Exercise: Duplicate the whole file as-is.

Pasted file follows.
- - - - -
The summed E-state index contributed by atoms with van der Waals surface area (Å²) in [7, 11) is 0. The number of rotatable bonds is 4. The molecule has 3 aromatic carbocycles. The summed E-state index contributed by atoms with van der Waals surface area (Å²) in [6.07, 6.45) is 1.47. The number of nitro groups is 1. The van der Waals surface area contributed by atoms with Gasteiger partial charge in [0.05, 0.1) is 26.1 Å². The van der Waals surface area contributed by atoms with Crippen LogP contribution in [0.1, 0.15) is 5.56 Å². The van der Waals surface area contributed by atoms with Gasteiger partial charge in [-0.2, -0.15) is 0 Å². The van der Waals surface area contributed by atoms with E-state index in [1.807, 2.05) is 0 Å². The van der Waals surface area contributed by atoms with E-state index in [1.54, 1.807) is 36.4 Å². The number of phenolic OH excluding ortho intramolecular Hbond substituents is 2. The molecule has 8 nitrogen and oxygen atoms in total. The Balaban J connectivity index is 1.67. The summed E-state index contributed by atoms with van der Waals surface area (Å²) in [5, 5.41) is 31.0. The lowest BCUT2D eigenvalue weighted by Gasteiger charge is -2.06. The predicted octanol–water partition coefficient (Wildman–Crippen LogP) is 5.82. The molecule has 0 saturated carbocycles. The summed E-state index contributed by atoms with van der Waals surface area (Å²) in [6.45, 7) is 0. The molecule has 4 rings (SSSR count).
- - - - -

The summed E-state index contributed by atoms with van der Waals surface area (Å²) in [7, 11) is 0. The number of rotatable bonds is 4. The molecule has 3 aromatic carbocycles. The summed E-state index contributed by atoms with van der Waals surface area (Å²) in [6.07, 6.45) is 1.47. The number of nitro groups is 1. The van der Waals surface area contributed by atoms with Gasteiger partial charge in [0.05, 0.1) is 26.1 Å². The van der Waals surface area contributed by atoms with Crippen LogP contribution in [0.1, 0.15) is 5.56 Å². The van der Waals surface area contributed by atoms with Gasteiger partial charge in [-0.2, -0.15) is 0 Å². The van der Waals surface area contributed by atoms with E-state index in [1.807, 2.05) is 0 Å². The van der Waals surface area contributed by atoms with E-state index in [1.54, 1.807) is 36.4 Å². The number of phenolic OH excluding ortho intramolecular Hbond substituents is 2. The molecule has 8 nitrogen and oxygen atoms in total. The Balaban J connectivity index is 1.67. The summed E-state index contributed by atoms with van der Waals surface area (Å²) in [5, 5.41) is 31.0. The lowest BCUT2D eigenvalue weighted by Gasteiger charge is -2.06. The predicted octanol–water partition coefficient (Wildman–Crippen LogP) is 5.82. The molecule has 0 saturated carbocycles. The summed E-state index contributed by atoms with van der Waals surface area (Å²) in [6.45, 7) is 0. The molecule has 4 rings (SSSR count).